Ivan Blazquez - Side SerratusThere are several provocative physiological scenarios that could be a possibility with this fat-loss method. Theoretically, the broken down body fat from the resistance trained muscle groups (i.e. lower body) could be better oxidized by the more fresh muscle groups (i.e. upper body) that are not as acidic from high-intensity resistance exercise (Mills et al., 1984). Research has shown that it could be possible spot-reduce to some degree (Stallknecht et al., 2007). This study showed that when exercise was performed on certain a body part prior to endurance exercise, the mobilized fats in the area were more likely to be taken up for utilization (Stallknecht et al., 2007). Conceivably, this effect could occur regardless of the muscle group being trained. The body does not necessarily care where the body fat comes from, just so long as it has it available to use. This was the premise for debunking the spot-reduction myth in the first place. For instance, performing lots of crunches does not mean one will induce more fat to be burned preferentially over the abdomen simply because more heat and blood flow are being generated there. First of all, crunches are an anaerobic activity, so fat is not a high-priority fuel during crunches. But, perhaps maybe some coaxing of fat-loss could potentially occur to a small degree if cardio were performed after or before crunches. All in all, spot reduction is still largely accepted as a myth and one study does not change that fact. The most important thing is calories in vs. calories out. The spot reduction possibility can likely become more relevant in advanced trainees or individuals who are at a low bodyfat (</- 10% for men; </- 18% for women). But even then, there are no guarantees and this thought of spot reduction is still largely hypothetical. What is tried and true is burning more calories than are consumed over the long haul.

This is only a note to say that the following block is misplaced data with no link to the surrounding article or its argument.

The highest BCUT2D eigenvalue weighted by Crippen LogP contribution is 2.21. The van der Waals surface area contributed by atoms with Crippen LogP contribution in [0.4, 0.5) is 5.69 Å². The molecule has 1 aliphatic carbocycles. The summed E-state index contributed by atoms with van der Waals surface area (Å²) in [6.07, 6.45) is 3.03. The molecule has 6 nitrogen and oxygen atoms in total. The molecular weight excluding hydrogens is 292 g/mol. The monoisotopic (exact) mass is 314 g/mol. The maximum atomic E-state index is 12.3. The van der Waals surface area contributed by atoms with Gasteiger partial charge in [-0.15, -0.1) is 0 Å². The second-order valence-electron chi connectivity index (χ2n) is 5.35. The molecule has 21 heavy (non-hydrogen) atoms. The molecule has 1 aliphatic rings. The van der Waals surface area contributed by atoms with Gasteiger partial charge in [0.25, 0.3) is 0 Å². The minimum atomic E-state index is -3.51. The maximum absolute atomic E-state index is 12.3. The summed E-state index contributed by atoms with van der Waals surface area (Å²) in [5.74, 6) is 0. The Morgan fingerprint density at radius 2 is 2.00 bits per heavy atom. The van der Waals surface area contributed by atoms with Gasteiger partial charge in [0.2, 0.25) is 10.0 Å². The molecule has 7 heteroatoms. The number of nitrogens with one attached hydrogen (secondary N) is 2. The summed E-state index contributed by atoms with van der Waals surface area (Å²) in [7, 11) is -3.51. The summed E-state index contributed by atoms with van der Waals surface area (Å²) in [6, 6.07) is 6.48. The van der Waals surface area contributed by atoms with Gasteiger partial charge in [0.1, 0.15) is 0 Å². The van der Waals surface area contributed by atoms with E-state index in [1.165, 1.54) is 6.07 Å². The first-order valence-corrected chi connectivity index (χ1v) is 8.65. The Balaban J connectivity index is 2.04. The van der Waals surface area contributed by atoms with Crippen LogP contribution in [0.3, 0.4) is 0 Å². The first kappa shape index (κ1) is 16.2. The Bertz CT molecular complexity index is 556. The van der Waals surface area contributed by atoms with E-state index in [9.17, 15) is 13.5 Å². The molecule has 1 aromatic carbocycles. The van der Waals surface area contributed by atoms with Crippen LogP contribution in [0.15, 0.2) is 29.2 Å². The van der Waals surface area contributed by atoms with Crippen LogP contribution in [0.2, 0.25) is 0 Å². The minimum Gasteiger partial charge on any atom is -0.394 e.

Bodybuilder Ivan Blazquez in TriathalonAnother enticing scenario is how reducing the body's glycogen stores more efficiently can induce the body to burn more fat at rest (Kimber et al., 2003; Schrauwen et al., 1997). Glycogen replenishment becomes a priority as a function of the SAID (specific adaptations to imposed demands) principle (McArdle et al., 2001) and the body adapting to a person's physically-active lifestyle (Kiens & Richter, 1998; Kimber et al., 2003). In a person who exercises often at a challenging-intensity, the body will use more fat for energy and protect glycogen (Kiens & Richter, 1998; Kimber et al., 2003; MaClean et al., 2009). This is the opposite of what occurs in people who are overweight or obese and sedentary. Due to many factors, one possibly being lack of exercise, the body can adapt to this sedentary state and actually fight to stay overweight or obese (Flatt, 1996; Goodpaster et al., 2002; Schwartz et al., 2003). However in individuals who exercise often at a challenging-intensity, with less glycogen available in a wider variety of muscle groups across the board, fat oxidation will be stimulated to a greater degree while the body is replenishing glycogen (Kiens & Richter, 1998; Kimber et al., 2003; Schrauwen et al., 1997).